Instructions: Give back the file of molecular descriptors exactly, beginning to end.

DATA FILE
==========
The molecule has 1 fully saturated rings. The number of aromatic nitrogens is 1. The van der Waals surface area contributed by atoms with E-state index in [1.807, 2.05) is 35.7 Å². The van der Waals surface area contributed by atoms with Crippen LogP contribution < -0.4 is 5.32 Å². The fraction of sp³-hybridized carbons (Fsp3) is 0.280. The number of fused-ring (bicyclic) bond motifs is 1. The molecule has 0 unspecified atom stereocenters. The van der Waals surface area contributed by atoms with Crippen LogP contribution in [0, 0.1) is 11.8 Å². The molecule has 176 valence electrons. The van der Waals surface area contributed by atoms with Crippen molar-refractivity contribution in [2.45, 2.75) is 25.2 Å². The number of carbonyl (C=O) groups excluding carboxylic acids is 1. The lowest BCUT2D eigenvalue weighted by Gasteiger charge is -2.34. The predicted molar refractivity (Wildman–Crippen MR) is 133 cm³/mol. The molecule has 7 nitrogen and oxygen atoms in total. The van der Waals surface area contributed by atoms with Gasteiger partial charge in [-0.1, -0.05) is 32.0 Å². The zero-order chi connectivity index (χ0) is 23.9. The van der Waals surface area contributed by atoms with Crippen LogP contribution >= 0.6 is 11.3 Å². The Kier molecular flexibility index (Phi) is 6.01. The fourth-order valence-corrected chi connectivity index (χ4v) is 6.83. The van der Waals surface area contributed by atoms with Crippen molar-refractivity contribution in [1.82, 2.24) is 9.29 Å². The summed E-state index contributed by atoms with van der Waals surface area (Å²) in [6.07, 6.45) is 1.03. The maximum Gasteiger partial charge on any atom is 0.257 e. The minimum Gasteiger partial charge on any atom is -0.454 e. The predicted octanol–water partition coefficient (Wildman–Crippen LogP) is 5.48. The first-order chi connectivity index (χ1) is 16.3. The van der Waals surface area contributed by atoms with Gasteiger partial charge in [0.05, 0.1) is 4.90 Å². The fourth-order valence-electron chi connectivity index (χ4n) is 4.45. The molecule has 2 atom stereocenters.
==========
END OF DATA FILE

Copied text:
The molecule has 1 fully saturated rings. The number of aromatic nitrogens is 1. The van der Waals surface area contributed by atoms with E-state index in [1.807, 2.05) is 35.7 Å². The van der Waals surface area contributed by atoms with Crippen LogP contribution < -0.4 is 5.32 Å². The fraction of sp³-hybridized carbons (Fsp3) is 0.280. The number of fused-ring (bicyclic) bond motifs is 1. The molecule has 0 unspecified atom stereocenters. The van der Waals surface area contributed by atoms with Crippen LogP contribution in [0, 0.1) is 11.8 Å². The molecule has 176 valence electrons. The van der Waals surface area contributed by atoms with Crippen molar-refractivity contribution in [2.45, 2.75) is 25.2 Å². The number of carbonyl (C=O) groups excluding carboxylic acids is 1. The lowest BCUT2D eigenvalue weighted by Gasteiger charge is -2.34. The predicted molar refractivity (Wildman–Crippen MR) is 133 cm³/mol. The molecule has 7 nitrogen and oxygen atoms in total. The van der Waals surface area contributed by atoms with Gasteiger partial charge in [-0.1, -0.05) is 32.0 Å². The zero-order chi connectivity index (χ0) is 23.9. The van der Waals surface area contributed by atoms with Crippen LogP contribution >= 0.6 is 11.3 Å². The Kier molecular flexibility index (Phi) is 6.01. The fourth-order valence-corrected chi connectivity index (χ4v) is 6.83. The van der Waals surface area contributed by atoms with Crippen molar-refractivity contribution in [1.82, 2.24) is 9.29 Å². The summed E-state index contributed by atoms with van der Waals surface area (Å²) in [6.07, 6.45) is 1.03. The maximum Gasteiger partial charge on any atom is 0.257 e. The minimum Gasteiger partial charge on any atom is -0.454 e. The predicted octanol–water partition coefficient (Wildman–Crippen LogP) is 5.48. The first-order chi connectivity index (χ1) is 16.3. The van der Waals surface area contributed by atoms with Gasteiger partial charge in [0.05, 0.1) is 4.90 Å². The fourth-order valence-electron chi connectivity index (χ4n) is 4.45. The molecule has 2 atom stereocenters.